I will also overwinter in my release cages and believe that squirrels that are overwintered in the release cage are happier than those stuck indoors. It is unfortunate, but it is the singletons that are usually the last to be released, just a fact of having so many to rotate through release, so I find myself overwintering singletons often in the release cages. And if I have older kids (say 10 months to 18)... like ones that someone kept as a pet or simply kept delaying their release until one day the "wild" comes out and the squirrel is demanding their freedom, those older ones I believe benefit from a few months in the release cage.

    I can open the portal in early February here (there are dozens of Yankees looking at long over-winters that might be pretty envious reading this!).

    The wild squirrels are provided food and fresh water year round here, lots of nest boxes too. Squirrels should not be fed on the ground; feeders should be mounted on trees and feed them there. I have a double deck and there are some feeders on the posts of the lower deck, but not upper deck where they are exposed. Feeding them on the ground exposes them and makes them more vulnerable to predators. Don't feed them in a place that encourages them to leave the safety of well treed areas for open places (so for suburbanites, feed in the perimeter of your yard, not feeders or a single (small) tree in the middle of the lawn (which is kind of like setting the dinner table for birds of prey IMO)). I am fortunate that I don't have to worry about luring squirrels across busy roads by putting food out for them... the biggest threat from vehicles is UPS / FedEx trucks coming down the driveway! As far as leaf cover... we have quite a few pines and some live oaks (that retain their leaves until the Spring when new leaves push the old dead ones off). I've been here a while and know my area... hunting pressure from predators (hawks) is most intense in the Spring when they are needing to feed their young and the least pressure is during the winter months (it sure seems to me that some of the hawks migrate away during the winter since there sure seems to be fewer., despite what the experts say).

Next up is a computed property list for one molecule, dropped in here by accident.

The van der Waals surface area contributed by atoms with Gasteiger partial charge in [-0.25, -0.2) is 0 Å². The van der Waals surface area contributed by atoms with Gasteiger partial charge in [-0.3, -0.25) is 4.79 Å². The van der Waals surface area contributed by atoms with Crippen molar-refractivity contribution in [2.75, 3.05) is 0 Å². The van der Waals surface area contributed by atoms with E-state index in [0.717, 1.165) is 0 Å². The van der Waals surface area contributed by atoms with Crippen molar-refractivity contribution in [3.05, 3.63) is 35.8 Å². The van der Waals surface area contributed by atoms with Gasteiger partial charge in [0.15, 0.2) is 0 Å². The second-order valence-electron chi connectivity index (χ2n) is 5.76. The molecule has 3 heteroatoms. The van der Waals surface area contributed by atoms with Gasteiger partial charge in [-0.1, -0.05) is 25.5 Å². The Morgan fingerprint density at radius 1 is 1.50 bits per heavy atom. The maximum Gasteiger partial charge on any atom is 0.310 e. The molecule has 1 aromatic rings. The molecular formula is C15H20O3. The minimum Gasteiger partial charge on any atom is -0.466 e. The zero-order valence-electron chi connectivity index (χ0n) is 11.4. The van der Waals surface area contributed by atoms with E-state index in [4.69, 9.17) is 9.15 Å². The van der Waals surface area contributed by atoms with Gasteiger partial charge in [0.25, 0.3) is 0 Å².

At this moment, the tulip poplars have dropped most their leaves but pretty much all the other trees' leaves are still green... the oaks have not even begun to change color.

    I hope this helps!




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    ddhall (10-28-2021), Mel1959 (10-21-2021)

  7. #6
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    Default Re: Releasing in AL & eating habits ...

    Alrighty, well I decided to over-winter Squirt .. he's doing great ...Drinking from a bowl and all.

    BUT ....

    He seems not to like the fact that I made this decision.
    He's in a release cage outside 24/7 unless is gets cold (well cold for North Alabama ... like in the 20's) ..then I move him in a warmer area for the night.
    When he's not sleeping he is constantly running around his cage .. like around and around and around .. you get the point
    He'll sit and watch other squirrels running around the yard and what not .. seems to be just taking it all in.
    Every chance he gets .. he tries to get out ...

    He still can't crack a pecan by himself, as well as still drinking milk like 1 Tbsp. twice a day (morning / night)... so I feel like this was / still is the right decision.


    My question for you is this normal / to be expected?

    What else can I do to help him be a happy singleton?

    Appreciate any advise in advance!

    - Shawn